I love stories about difficult, imperfect girls, and I loved Ruby (even though she is well-meaning but seriously self-centered heterosexual representation), and her growth in this book meant so much to me.

My favorite character, however, was Dov.
I haven’t felt this strongly about an m/f romance in so long, and that’s because so many male love interests in novels (especially, but sadly not only, in YA) come in three formats: “rude”, “overprotective” and “personalities are for losers”.
And Dov feels real in a way so many characters don’t. He’s sweet, and maybe a little too trusting, not because he doesn’t understand that people can hurt him, but because he chooses to see the good in others – and in a genre so full of brooding boys, this is so refreshing? He is funny without his sense of humor being at the expense of the main character, which I also value a lot.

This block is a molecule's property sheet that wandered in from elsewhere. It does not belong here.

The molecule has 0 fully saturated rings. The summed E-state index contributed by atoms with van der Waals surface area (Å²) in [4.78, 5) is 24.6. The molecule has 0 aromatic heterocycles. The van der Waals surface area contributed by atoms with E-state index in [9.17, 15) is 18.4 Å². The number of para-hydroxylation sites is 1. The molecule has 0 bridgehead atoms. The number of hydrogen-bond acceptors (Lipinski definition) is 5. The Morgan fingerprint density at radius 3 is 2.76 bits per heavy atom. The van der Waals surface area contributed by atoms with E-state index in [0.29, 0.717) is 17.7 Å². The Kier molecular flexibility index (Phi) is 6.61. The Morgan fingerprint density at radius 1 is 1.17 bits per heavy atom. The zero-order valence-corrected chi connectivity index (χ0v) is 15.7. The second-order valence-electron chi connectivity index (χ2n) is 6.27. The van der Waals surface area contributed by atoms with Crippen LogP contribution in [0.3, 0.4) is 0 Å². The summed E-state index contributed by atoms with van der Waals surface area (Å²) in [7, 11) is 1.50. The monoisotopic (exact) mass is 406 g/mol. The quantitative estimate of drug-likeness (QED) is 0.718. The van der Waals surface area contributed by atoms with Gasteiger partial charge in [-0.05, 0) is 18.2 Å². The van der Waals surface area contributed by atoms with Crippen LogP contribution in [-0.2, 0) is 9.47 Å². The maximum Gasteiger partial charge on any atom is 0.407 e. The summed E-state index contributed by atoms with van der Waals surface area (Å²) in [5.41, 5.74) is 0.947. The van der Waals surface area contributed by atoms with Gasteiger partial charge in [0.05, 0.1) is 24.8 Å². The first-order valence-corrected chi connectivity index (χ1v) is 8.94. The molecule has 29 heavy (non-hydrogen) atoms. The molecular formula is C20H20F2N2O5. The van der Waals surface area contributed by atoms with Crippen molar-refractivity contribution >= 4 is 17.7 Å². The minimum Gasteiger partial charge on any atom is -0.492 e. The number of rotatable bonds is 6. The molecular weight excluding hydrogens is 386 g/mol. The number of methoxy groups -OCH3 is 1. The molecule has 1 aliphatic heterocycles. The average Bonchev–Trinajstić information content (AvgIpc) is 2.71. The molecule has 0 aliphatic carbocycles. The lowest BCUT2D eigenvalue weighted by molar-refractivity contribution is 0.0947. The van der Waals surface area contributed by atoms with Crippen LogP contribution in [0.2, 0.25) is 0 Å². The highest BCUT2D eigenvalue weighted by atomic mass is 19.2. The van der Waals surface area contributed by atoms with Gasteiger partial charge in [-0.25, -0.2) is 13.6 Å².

I could feel how much Ruby felt lighter during their interactions, how she let her closed-off façade crack with him, even when she was still hiding a lot from him. Their scenes were just… the chemistry. Everything was too much for me and I often had to put down the book because I had a bad case of Feelings™. I must be getting old.
(*Acqua, sitting on a pile of villain romances, tearing up*: but he is so KIND)
Dov is trans and Jewish, and this is one of the very few books I’ve read with a trans boy in which said trans boy gets to come out on his own terms. Not because of some naked reveal scene, not because he was pressured, not because he’s asked, and that was a beautiful scene.

Many scenes in here worked for me specifically because of the writing’s attention to detail. I loved the witchy early spring atmosphere, sure, but the way the author focused on objects, and small details in people’s rooms – everything felt real and deeper, as bright as this cover. When I think of Ruby, I don’t see her in a blank space, I also think of odd ice cream flavors and science books; when I think of Dov, I see aquariums and fish drawings and hitchhiking butterflies (…that scene); all these small, not plot-relevant things about them made me feel as if I knew them, and made them memorable.